The first Wikimania came and went. I met even more people, and edited even less, but got involved more and more in the organisational development. The Foundation, chapters, all of these things that made the whole virtual part of free knowledge less virtual, were the things that kept me there. And are the things that keep me here today. To me, Wikipedia, and even further, Wikimedia, is primarily a human adventure. That so many people around the world share the same ideal of bringing knowledge to everyone, and work together on making it happen, is the most important thing about Wikimedia. I am dedicated to the mission, but most importantly, I am dedicated to the people, because without the people, there is no wiki, no knowledge and no collaboration. I might not be the greatest contributor in the projects, but I am so conceited as to hope that my work (as staff, as a professional and of course, as a volunteer) has helped the whole Wikimedia ideal come a tiny bit forward.

I am extremely grateful to have been part of this adventure for the past 5 and some years and hope to be part of it for years to come. And I want to thank everyone who is making this adventure possible, because without them, well, you know... Wikipedia and the Wikimedia projects would not have become the resource that they are today.

(This post was in the works, and got finished thanks to the prompt of Dieci anni di sapere (Ten Years of Knowledge) where it was translated into Italian.)

jeudi 2 juillet 2009

Wikibu, rating Wikipedia articles on statistical information

I just discovered this great tool called Wikibu. Wikibu is an initiative and research project form the Zentrum für Bildungsinformatik of the Pädagogischen Hochschule PHBern in Switzerland. It is only available for the German Wikipedia, but it looks promising.

The principle is quite simple (well, it might be technically difficult, but that's another story): its goal is to rate the potential quality of Wikipedia articles on a few objective markers, including: Wikibu, ratings for the Michael Jackson article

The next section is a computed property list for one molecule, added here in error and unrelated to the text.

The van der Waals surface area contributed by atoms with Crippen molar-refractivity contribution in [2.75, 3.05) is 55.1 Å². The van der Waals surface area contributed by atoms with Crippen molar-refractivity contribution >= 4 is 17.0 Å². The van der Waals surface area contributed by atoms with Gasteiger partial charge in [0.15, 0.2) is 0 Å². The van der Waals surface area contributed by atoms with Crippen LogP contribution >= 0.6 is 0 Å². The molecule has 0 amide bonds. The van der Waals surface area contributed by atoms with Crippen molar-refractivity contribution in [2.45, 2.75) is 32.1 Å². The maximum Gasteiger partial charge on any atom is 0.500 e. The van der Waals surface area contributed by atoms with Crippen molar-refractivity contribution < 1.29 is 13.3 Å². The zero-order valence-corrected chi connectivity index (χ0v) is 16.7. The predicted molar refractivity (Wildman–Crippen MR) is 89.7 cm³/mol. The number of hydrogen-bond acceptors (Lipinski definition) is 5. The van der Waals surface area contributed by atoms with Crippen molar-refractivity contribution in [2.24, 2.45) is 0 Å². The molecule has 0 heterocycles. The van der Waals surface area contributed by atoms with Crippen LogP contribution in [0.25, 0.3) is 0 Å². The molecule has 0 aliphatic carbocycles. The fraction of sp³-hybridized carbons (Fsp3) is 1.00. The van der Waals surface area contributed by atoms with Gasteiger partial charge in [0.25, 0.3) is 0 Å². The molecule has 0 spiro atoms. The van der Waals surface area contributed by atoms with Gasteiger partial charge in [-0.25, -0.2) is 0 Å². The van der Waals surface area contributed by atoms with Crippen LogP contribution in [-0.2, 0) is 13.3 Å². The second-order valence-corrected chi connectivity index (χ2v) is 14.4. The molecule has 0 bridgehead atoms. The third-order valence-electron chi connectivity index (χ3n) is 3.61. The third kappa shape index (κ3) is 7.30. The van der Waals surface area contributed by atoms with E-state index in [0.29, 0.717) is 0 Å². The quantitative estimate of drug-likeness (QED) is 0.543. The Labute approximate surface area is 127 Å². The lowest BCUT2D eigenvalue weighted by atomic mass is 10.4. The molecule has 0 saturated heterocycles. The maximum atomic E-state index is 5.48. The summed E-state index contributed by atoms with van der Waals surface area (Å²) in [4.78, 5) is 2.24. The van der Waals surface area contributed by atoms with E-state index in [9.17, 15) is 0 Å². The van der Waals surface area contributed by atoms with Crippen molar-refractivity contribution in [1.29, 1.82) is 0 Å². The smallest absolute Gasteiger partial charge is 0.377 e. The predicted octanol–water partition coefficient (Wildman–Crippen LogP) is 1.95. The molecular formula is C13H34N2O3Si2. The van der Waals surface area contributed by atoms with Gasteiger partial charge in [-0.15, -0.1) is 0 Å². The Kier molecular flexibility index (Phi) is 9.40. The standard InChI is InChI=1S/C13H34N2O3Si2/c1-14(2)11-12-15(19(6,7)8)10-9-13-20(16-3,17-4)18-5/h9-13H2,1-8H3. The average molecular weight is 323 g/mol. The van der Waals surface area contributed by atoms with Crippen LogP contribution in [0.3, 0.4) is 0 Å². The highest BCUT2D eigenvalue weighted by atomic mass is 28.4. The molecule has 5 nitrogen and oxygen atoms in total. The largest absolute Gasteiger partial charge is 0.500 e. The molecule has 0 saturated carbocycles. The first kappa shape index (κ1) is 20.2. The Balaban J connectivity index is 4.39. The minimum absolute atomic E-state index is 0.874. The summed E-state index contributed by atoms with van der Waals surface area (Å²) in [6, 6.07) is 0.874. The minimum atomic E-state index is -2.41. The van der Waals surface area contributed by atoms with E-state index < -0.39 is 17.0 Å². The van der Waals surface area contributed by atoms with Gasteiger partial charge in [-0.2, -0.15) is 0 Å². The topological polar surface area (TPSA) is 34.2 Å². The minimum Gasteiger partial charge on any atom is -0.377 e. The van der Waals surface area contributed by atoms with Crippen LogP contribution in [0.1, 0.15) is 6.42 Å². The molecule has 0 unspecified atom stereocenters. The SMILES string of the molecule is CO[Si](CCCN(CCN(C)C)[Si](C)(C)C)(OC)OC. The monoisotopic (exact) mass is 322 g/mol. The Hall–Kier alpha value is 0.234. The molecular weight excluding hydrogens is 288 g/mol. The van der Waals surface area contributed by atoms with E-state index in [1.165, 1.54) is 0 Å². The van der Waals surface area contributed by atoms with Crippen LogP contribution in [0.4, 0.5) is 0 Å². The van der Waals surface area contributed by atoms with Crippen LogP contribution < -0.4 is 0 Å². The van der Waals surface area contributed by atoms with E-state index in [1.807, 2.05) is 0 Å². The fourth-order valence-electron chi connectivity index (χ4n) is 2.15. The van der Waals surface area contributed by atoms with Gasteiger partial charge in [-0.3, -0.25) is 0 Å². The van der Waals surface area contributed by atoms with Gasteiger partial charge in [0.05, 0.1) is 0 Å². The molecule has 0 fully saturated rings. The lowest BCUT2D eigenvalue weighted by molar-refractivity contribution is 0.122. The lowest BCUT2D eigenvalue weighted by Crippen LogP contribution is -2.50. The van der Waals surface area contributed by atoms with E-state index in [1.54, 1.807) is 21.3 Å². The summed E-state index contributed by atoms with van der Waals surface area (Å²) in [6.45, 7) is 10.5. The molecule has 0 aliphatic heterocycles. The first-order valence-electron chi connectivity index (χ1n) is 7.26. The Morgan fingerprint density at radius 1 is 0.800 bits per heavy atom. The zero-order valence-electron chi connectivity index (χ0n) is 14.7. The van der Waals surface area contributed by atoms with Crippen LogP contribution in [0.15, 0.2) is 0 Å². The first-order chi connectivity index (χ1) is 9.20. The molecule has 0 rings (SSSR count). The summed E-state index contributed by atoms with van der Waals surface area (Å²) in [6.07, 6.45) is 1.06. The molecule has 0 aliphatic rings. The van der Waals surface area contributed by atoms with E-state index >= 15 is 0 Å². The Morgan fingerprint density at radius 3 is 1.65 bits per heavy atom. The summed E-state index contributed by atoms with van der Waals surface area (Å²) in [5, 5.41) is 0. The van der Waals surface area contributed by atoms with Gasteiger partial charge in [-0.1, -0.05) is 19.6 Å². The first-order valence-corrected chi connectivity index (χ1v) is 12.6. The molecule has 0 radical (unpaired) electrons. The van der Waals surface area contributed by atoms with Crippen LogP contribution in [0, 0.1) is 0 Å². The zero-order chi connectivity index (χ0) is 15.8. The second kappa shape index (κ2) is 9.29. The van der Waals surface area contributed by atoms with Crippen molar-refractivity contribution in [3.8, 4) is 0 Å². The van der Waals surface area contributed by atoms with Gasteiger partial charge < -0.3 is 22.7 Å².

• Number of visits
  • Number of authors having participated to the construction of the article
  • Number of backlinks within Wikipedia
  • Number of sources used in the article [1]

It also takes into account whether the article is being heavily worked on, and if the discussion page is being used, which allows to see if the topic is either "hot in the news" or maybe "heavily discussed" due to disagreements. It also takes into account the ratings given by the Wikipedia Community (good article - lesenswert- or a featured article - exzellenter Artikel). Wikibu also lists the different authors of the article, assessing their participation in writing it.

Finally, it lists the necessary links to the different pages of the article (discussion, history) and a link which prompts to work on the article, as an incentive to make it better.

Wikibu is meant to be a tool for education. It does not pretend to be able to rate the quality of the content, but rather aims at giving a few pointers as to what makes a potentially good article in Wikipedia. Based on statistical analysis, it provides a good starting point to evaluate the content and most important, gives a good overview of how an article is built, taking into account the most symptomatic pieces of the community process and making them clear for readers who might not know where to look for discussion or authors.

I am looking forward to seeing it extended to other wikipedias, I think it can help both the readers and the contributors to look at Wikipedia in a different way.

See below the ratings on the article "Dolphin" in the German Wikipedia.



[1] The illustration shows the ratings of the Michael Jackson article on the German Wikipedia, article which, at the time of this post, is highly "newsworthy".